Abstract Females demonstrate higher pain sensitivity and prevalence of chronic visceral pain conditions such as functional gastrointestinal disorders, than males. The role of sex differences in the brain processing of visceral pain is still unclear. In 16 male and 16 female healthy subjects we compared personality, anxiety levels, skin conductance response (SCR) and brain processing using functional MRI during anticipation and pain induced by oesophageal distension at pain toleration level. There was no significant difference in personality scores, anxiety levels, SCR and subjective ratings of pain between sexes. I...
Source: American Journal of Physiology. Gastrointestinal and Liver Physiology - February 7, 2013 Category: Physiology Authors: Kano M, Farmer AD, Aziz Q, Giampietro V, Brammer MJ, Williams SC, Fukudo S, Coen SJ Tags: Am J Physiol Gastrointest Liver Physiol Source Type: research
Serotonin (5-HT) and cholecystokinin (CCK) mediate nutrient induced segmentation in guinea pig small intestine.
Abstract Segmentation is an important process in nutrient mixing and absorption; however, the mechanisms underlying this motility pattern are poorly understood. Segmentation can be induced by luminal perfusion of fatty acid in guinea pig small intestine in vitro and mimicked by the serotonin (5-HT) reuptake inhibitor, fluoxetine (300 nM), and by cholecystokinin (CCK). Serotonergic and CCK-related mechanisms underlying nutrient induced segmentation were investigated using selective 5-HT and CCK antagonists on isolated segments of small intestine, luminally perfused with 1 mM decanoic acid. Motility patterns were ana...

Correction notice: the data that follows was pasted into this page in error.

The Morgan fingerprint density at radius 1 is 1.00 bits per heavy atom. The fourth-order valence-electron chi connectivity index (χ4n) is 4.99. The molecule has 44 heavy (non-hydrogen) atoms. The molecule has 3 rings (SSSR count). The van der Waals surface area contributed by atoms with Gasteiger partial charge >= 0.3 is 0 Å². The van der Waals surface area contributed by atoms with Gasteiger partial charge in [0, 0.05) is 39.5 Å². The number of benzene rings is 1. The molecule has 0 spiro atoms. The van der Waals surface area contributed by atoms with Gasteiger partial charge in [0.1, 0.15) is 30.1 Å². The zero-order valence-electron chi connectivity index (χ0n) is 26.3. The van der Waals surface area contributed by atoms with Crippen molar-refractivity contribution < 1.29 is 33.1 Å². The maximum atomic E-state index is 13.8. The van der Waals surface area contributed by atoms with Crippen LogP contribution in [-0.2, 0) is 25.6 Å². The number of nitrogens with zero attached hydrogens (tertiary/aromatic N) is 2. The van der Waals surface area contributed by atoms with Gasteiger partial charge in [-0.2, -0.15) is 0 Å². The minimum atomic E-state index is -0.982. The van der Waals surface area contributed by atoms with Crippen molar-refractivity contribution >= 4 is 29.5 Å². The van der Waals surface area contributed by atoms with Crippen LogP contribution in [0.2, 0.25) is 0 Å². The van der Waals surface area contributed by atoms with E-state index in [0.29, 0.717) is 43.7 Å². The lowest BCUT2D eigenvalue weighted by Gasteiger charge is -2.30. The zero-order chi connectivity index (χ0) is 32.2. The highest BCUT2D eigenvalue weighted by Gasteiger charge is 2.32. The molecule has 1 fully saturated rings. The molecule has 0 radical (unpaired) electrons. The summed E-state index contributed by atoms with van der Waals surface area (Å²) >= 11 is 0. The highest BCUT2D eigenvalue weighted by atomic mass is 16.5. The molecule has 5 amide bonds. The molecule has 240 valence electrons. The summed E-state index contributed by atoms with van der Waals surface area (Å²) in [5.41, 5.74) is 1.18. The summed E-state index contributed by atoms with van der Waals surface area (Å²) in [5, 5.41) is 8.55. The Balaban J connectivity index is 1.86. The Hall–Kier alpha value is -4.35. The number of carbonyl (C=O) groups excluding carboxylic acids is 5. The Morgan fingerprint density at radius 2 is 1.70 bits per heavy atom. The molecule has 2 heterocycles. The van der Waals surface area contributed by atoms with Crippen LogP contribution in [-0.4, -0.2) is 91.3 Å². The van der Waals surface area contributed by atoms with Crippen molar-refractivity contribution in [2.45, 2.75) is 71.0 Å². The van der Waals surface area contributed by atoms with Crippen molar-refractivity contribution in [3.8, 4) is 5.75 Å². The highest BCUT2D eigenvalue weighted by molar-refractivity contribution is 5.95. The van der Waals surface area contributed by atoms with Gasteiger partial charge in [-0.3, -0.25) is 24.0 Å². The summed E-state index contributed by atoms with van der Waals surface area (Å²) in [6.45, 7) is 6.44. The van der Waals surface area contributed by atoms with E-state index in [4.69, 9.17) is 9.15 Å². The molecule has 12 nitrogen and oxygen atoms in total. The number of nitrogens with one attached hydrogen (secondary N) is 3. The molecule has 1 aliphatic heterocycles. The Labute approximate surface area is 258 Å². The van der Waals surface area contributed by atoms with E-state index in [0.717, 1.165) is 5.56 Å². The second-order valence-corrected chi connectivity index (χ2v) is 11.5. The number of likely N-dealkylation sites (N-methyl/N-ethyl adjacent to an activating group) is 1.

Source: American Journal of Physiology. Gastrointestinal and Liver Physiology - February 7, 2013 Category: Physiology Authors: Ellis M, Chambers JD, Gwynne RM, Bornstein JC Tags: Am J Physiol Gastrointest Liver Physiol Source Type: research
H. pylori acutely inhibits gastric secretion by activating CGRP sensory neurons coupled to stimulation of somatostatin and inhibition of histamine secretion.
In conclusion, acute administration of H. pylori is capable of inhibiting acid secretion directly as well as indirectly by activating intramural CGRP sensory neurons coupled to stimulation of SST and inhibition of histamine secretion. Activation of neural pathways provides one explanation as to how initial patchy colonization of the superficial gastric mucosa by H. pylori can acutely inhibit acid secretion. PMID: 23392237 [PubMed - as supplied by publisher]